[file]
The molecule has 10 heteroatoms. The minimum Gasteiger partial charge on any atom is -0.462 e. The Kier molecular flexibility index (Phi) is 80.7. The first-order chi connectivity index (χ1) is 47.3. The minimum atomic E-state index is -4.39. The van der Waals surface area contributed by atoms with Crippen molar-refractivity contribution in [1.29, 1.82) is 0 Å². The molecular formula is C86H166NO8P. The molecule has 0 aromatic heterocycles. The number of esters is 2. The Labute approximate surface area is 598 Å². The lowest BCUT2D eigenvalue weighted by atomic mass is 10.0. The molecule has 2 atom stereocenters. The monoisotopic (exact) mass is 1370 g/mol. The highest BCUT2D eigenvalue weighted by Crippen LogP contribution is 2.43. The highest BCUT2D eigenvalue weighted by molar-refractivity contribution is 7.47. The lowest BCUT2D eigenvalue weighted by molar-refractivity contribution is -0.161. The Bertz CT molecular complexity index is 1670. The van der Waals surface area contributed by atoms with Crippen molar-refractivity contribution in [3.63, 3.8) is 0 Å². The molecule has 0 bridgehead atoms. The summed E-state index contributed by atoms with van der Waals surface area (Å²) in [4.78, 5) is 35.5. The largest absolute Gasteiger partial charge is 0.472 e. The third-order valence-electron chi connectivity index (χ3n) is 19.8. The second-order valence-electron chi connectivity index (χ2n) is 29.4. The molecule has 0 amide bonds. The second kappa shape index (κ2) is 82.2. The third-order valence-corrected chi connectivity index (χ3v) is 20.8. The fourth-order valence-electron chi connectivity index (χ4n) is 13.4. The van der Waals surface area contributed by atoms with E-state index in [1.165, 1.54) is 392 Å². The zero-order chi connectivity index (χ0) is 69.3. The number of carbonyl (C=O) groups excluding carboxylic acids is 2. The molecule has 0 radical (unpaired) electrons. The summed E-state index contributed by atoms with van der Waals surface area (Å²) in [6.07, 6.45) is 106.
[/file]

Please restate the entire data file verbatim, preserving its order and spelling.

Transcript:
The molecule has 10 heteroatoms. The minimum Gasteiger partial charge on any atom is -0.462 e. The Kier molecular flexibility index (Phi) is 80.7. The first-order chi connectivity index (χ1) is 47.3. The minimum atomic E-state index is -4.39. The van der Waals surface area contributed by atoms with Crippen molar-refractivity contribution in [1.29, 1.82) is 0 Å². The molecular formula is C86H166NO8P. The molecule has 0 aromatic heterocycles. The number of esters is 2. The Labute approximate surface area is 598 Å². The lowest BCUT2D eigenvalue weighted by atomic mass is 10.0. The molecule has 2 atom stereocenters. The monoisotopic (exact) mass is 1370 g/mol. The highest BCUT2D eigenvalue weighted by Crippen LogP contribution is 2.43. The highest BCUT2D eigenvalue weighted by molar-refractivity contribution is 7.47. The lowest BCUT2D eigenvalue weighted by molar-refractivity contribution is -0.161. The Bertz CT molecular complexity index is 1670. The van der Waals surface area contributed by atoms with Crippen molar-refractivity contribution in [3.63, 3.8) is 0 Å². The molecule has 0 bridgehead atoms. The summed E-state index contributed by atoms with van der Waals surface area (Å²) in [4.78, 5) is 35.5. The largest absolute Gasteiger partial charge is 0.472 e. The third-order valence-electron chi connectivity index (χ3n) is 19.8. The second-order valence-electron chi connectivity index (χ2n) is 29.4. The molecule has 0 amide bonds. The second kappa shape index (κ2) is 82.2. The third-order valence-corrected chi connectivity index (χ3v) is 20.8. The fourth-order valence-electron chi connectivity index (χ4n) is 13.4. The van der Waals surface area contributed by atoms with E-state index in [1.165, 1.54) is 392 Å². The zero-order chi connectivity index (χ0) is 69.3. The number of carbonyl (C=O) groups excluding carboxylic acids is 2. The molecule has 0 radical (unpaired) electrons. The summed E-state index contributed by atoms with van der Waals surface area (Å²) in [6.07, 6.45) is 106.